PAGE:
The brain is a highly sensitive organ with a well-defined neuronal homeostatic environment, which is crucial for maintaining the functionality of the whole body. The brain barriers, including the blood-brain barrier (BBB) and the blood-cerebrospinal fluid barrier (B-CSFB) along with its neurovascular unit (NVU) protect the brain from potentially harmful blood-borne compounds. Like any other chemical entity, the drug molecules are also foreign substances for these barriers and hence prevent its entry into the brain tissues, which makes the treatment of CNS disorders an unresolvable puzzle despite the enormous advances in CNS research [7].

The factors affecting the restricted entry of the drug moieties into the brain can be classified into two.

  1. The anatomical features of the brain barriers.

  2. The drug-related properties and metabolic interactions in the body [8].

Brain barriers

The BBB is an inimitable physiological barrier that firmly isolates the brain from the circulating blood and some of the following factors determine its reluctance to allow the entry of CNS drugs [9].

The B-CSFB is another protective shield that prevents the entry of molecules from the blood to the brain parenchyma containing interstitial fluid and CSF which is found at the arachnoid membrane and choroid plexus. The B-CSFB owing to the choroid plexus passively regulates the passage of drugs into CSF by the presence of tight junctions and actively by its organic acid efflux transporters and at arachnoid membrane, this barrier is passively impermeable to hydrophilic substances to a great extent [15].

Drug-related factors

Not only are the specialized anatomy of the brain parenchyma and barrier properties the sole reason hampering the adequate distribution of CNS drugs into the brain, but the physiological mechanisms and the specific drug properties also determine the concentrations of a drug within a specific region of the CNS [16]. A drug administered into the body has to undergo all the basic pharmacokinetic mechanisms such as transport from the site of administration into the systemic circulation (except for compounds administered intravenously), the drug then distributes across the body, further subjected to metabolism/biotransformation by different enzymes and finally eliminated from the body. A drug should possess optimum lipophilicity and solubility to be well absorbed into the body [17, 18]. But on increasing the lipophilicity of the drug tending to increase the permeability across the membranes it leads to a higher rate of metabolic clearance and stronger binding to plasma proteins [19]. The optimum lipophilicity required to facilitate maximum bioavailability needs to be carefully determined in the drug delivery process, particularly for CNS drugs in which the lipophilicity of the drug is the major governing factor that allows them to cross the BBB. The size of the drug and its charge are also prime factors where molecular weight greater than 400-500 Da do not cross the BBB (with some exceptions) in pharmacologically significant amounts [20].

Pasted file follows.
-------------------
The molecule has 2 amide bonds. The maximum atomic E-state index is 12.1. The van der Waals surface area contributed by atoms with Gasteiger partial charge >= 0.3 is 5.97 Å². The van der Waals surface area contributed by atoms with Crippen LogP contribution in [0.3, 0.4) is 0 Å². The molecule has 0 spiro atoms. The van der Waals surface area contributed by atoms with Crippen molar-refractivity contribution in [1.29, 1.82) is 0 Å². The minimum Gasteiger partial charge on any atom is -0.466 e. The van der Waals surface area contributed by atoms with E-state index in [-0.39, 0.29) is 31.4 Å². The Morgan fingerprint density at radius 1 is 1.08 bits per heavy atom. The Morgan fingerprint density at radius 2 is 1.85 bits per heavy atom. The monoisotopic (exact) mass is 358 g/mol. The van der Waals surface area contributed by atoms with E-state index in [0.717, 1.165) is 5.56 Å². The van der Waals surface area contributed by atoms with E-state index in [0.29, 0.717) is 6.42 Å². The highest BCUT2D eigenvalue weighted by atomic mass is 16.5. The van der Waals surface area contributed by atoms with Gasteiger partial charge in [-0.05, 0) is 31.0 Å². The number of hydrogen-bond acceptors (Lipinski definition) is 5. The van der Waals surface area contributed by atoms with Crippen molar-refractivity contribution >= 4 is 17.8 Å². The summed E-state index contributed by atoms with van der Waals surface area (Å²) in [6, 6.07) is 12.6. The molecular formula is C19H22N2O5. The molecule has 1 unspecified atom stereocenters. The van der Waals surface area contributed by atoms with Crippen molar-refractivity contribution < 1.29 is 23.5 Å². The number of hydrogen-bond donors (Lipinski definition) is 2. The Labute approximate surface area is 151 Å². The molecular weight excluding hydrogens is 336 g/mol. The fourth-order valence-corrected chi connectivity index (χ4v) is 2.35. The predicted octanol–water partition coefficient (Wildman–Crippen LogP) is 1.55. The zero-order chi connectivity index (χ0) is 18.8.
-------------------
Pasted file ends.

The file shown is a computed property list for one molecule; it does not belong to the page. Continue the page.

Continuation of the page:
To overcome these challenges, currently, there are various strategies of drug delivery to the brain. It is well classified with examples of application in table 1.

Table 1: Different strategies of drug delivery to the brain

S. No. Drug delivery technique Different type of strategies Examples References
I) Chemical delivery system
  • Lipid-mediated transport (Lipidization of small molecules)

  • Diacetylated form of morphine

  • Prodrug Approach

  • Zidovudine (AZT), ganciclovir, benzylbenicillin estradiol.

  • Lock-In System

  • 1,4-dihydrotrigonelline-Trigonelline system

pyridinium salt redox system

[28, 29]
  • Adsorptive-Mediated Transcytosis

  • Aclarubicin-Loaded Cbsa-Np For Glioma Chemotherapy

  • Carrier-Mediated Transport

  • L-DOPA, Gabapentin, Mephalan via LAT1 neutral amino acid carrier

II) Biological delivery systems
  • Receptor-Mediated Transport

  • Transferrin Receptor (TfR): Human TfR fused to iduronate 2-sulfatase (IDS): JR-141

  • Insulin receptor (IR): HIRMAb complexed with N-sulfoglucosamine sulfohydrolase (SGSH): HIRMAb-SGSH.

  • Low-Density Lipoprotein Receptor (LDLR): Angiopep-2 combined with antitumor drug paclitaxel

  • Active Efflux Transport

  • In combination with 3rd generation Pgp inhibitors like tariquidar, zosuquidar, laniquidar

  • Peptide Vector Strategies